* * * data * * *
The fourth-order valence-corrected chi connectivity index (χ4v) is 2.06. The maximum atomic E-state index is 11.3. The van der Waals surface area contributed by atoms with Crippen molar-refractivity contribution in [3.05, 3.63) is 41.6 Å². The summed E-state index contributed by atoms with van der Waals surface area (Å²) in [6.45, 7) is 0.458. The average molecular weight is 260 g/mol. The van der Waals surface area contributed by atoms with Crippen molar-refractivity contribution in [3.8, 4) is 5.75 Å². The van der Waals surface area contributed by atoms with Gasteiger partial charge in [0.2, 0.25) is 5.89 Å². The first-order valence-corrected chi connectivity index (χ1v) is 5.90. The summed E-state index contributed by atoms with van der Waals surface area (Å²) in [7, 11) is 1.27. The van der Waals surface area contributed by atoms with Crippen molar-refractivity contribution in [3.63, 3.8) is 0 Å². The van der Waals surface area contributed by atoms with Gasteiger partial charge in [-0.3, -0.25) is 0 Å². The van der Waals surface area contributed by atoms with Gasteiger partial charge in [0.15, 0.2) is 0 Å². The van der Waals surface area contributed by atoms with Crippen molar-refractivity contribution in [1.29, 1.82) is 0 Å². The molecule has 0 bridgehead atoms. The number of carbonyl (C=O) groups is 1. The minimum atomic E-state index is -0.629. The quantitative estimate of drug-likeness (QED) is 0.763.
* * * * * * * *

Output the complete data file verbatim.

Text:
The fourth-order valence-corrected chi connectivity index (χ4v) is 2.06. The maximum atomic E-state index is 11.3. The van der Waals surface area contributed by atoms with Crippen molar-refractivity contribution in [3.05, 3.63) is 41.6 Å². The summed E-state index contributed by atoms with van der Waals surface area (Å²) in [6.45, 7) is 0.458. The average molecular weight is 260 g/mol. The van der Waals surface area contributed by atoms with Crippen molar-refractivity contribution in [3.8, 4) is 5.75 Å². The van der Waals surface area contributed by atoms with Gasteiger partial charge in [0.2, 0.25) is 5.89 Å². The first-order valence-corrected chi connectivity index (χ1v) is 5.90. The summed E-state index contributed by atoms with van der Waals surface area (Å²) in [7, 11) is 1.27. The van der Waals surface area contributed by atoms with Crippen molar-refractivity contribution in [3.63, 3.8) is 0 Å². The van der Waals surface area contributed by atoms with Gasteiger partial charge in [-0.3, -0.25) is 0 Å². The van der Waals surface area contributed by atoms with Gasteiger partial charge in [0.15, 0.2) is 0 Å². The van der Waals surface area contributed by atoms with Crippen molar-refractivity contribution in [1.29, 1.82) is 0 Å². The molecule has 0 bridgehead atoms. The number of carbonyl (C=O) groups is 1. The minimum atomic E-state index is -0.629. The quantitative estimate of drug-likeness (QED) is 0.763.